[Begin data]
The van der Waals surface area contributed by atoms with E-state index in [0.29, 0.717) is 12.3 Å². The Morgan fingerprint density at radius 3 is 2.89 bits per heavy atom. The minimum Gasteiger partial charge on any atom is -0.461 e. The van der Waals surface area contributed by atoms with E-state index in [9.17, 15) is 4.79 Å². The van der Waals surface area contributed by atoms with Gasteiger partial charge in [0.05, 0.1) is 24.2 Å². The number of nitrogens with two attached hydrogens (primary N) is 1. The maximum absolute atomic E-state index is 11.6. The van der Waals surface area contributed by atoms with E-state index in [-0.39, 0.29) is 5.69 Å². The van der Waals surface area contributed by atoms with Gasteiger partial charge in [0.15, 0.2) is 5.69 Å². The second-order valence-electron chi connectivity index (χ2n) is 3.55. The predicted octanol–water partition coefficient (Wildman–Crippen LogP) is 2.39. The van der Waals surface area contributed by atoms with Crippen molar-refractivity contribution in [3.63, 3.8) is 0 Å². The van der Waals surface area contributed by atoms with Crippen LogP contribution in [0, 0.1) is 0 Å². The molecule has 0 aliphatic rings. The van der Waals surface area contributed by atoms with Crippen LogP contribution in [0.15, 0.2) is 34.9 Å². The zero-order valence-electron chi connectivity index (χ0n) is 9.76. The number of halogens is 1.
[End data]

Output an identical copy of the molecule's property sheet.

The van der Waals surface area contributed by atoms with E-state index in [0.29, 0.717) is 12.3 Å². The Morgan fingerprint density at radius 3 is 2.89 bits per heavy atom. The minimum Gasteiger partial charge on any atom is -0.461 e. The van der Waals surface area contributed by atoms with E-state index in [9.17, 15) is 4.79 Å². The van der Waals surface area contributed by atoms with Gasteiger partial charge in [0.05, 0.1) is 24.2 Å². The number of nitrogens with two attached hydrogens (primary N) is 1. The maximum absolute atomic E-state index is 11.6. The van der Waals surface area contributed by atoms with E-state index in [-0.39, 0.29) is 5.69 Å². The van der Waals surface area contributed by atoms with Gasteiger partial charge in [0.15, 0.2) is 5.69 Å². The second-order valence-electron chi connectivity index (χ2n) is 3.55. The predicted octanol–water partition coefficient (Wildman–Crippen LogP) is 2.39. The van der Waals surface area contributed by atoms with Crippen molar-refractivity contribution in [3.63, 3.8) is 0 Å². The van der Waals surface area contributed by atoms with Crippen LogP contribution in [0, 0.1) is 0 Å². The molecule has 0 aliphatic rings. The van der Waals surface area contributed by atoms with Crippen LogP contribution in [0.15, 0.2) is 34.9 Å². The zero-order valence-electron chi connectivity index (χ0n) is 9.76. The number of halogens is 1.